- Our repositories work with aggregates (entities). This is, rich domain models rather than plain anemic models. The repository performs database queries and then pass in the raw results to the aggregate's constructor or to some adapter to build up the model. Thus the repository returns models to the service layer and receives models.
- Currently an object is a DTO only if it's used to send and receive data through the network (via HTTP requests).
- Bad smell: the fact that only certain fields of a DTO are used in some part of the application and the other fields are used in another place. That means we are trying to reuse concepts that are different. The solution is to split the object in two. Principle: a data object have to be consistent, all its fields must be in use.
- The objects we bind to the GUI are not called DTOs anymore. But we are not happy calling them ViewModels either, because we still want to make the distinction between a data object bound to the GUI, and a kind of "Controller" that manages GUI logic and depends on collaborators like application services. So we are avoiding prefixes and suffixes for those objects and using their namespaces to distinguish them. For example if "Vehicle" happens to have the same properties in the model, the communications layer and the GUI, there will be three objects:
- The transformations between DTO and Model are performed by an adapter as described in Part I. But we do not create the three objects from the very beginning when there is just one object with one field or two. We may use the same object all over the place until it grows and starts acquiring some logic.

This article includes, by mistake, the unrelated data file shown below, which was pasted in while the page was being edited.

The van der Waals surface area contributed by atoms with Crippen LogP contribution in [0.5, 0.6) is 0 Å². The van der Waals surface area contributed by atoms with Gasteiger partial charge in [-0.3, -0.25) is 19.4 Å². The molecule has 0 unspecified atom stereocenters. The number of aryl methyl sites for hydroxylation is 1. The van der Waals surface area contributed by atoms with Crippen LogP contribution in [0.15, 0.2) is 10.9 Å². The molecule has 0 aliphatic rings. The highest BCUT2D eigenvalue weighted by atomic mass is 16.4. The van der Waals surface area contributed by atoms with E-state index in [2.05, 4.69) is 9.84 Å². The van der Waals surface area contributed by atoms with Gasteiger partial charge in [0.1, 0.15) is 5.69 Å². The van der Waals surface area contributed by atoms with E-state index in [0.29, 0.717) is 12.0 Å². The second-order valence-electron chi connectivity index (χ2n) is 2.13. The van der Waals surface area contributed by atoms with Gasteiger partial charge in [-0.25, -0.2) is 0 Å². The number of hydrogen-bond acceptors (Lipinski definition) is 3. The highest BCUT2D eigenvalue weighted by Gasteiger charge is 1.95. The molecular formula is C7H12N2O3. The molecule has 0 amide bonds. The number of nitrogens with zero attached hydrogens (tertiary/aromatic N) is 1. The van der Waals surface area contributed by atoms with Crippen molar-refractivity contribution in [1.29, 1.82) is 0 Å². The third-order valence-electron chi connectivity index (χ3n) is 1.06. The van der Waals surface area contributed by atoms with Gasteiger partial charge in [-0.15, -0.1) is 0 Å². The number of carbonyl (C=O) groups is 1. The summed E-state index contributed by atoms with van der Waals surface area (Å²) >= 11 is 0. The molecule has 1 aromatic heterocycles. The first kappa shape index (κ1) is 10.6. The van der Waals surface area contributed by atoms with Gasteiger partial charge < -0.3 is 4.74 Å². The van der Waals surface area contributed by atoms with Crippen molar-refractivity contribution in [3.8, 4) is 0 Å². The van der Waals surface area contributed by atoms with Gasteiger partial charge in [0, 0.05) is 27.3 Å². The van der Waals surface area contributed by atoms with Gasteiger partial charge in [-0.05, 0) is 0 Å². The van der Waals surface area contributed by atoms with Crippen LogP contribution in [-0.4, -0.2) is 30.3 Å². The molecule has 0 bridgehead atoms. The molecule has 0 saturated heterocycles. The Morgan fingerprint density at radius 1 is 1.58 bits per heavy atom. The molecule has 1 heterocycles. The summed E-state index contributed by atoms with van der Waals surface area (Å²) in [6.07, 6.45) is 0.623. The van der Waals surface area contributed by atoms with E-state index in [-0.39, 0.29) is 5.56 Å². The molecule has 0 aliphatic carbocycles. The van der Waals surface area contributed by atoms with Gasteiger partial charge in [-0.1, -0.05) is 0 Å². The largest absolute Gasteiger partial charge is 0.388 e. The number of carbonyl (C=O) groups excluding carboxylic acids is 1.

- We usually talk about "bindable objects" to refer to those data objects bound to the GUI. Sometimes the tranformation between domain model and bindable object is performed by some ViewModel/Controller. Sometimes we delegate the task in an adapter, within the ViewModel namespace.
- Transfer the minimum amount of data for each operation, no more. A single service may work with many different DTOs because each operation requires different data sets. For instance, the OfferService (an application service) has public methods to create and update offers. The OfferDto used to contain all the data required for both operations:
public void Create(OfferDto offer);
public void Update(OfferDto offer);
However only a subset of the data is required for each operation. Now we prefer to exchange a minimal amount of data:
public void Create(NewOffer offer);
public void UpdatePrice(OfferId offerId, decimal price);
public void Update(UpdatedOffer offer);
This approach help us realize those objects are used just to transfer data, nothing more.
- Keep data structures simple in the client/GUI side: if all I need of some entities are their identities, I don't need whole objects in that view, I can just hold a list of strings. Once the strings enter the hexagon, they'll be turned into domain models.
- Keep the outer interface of the hexagon simple so as to make it simple to interact with: it's OK to receive primitives as arguments in our application services or actions.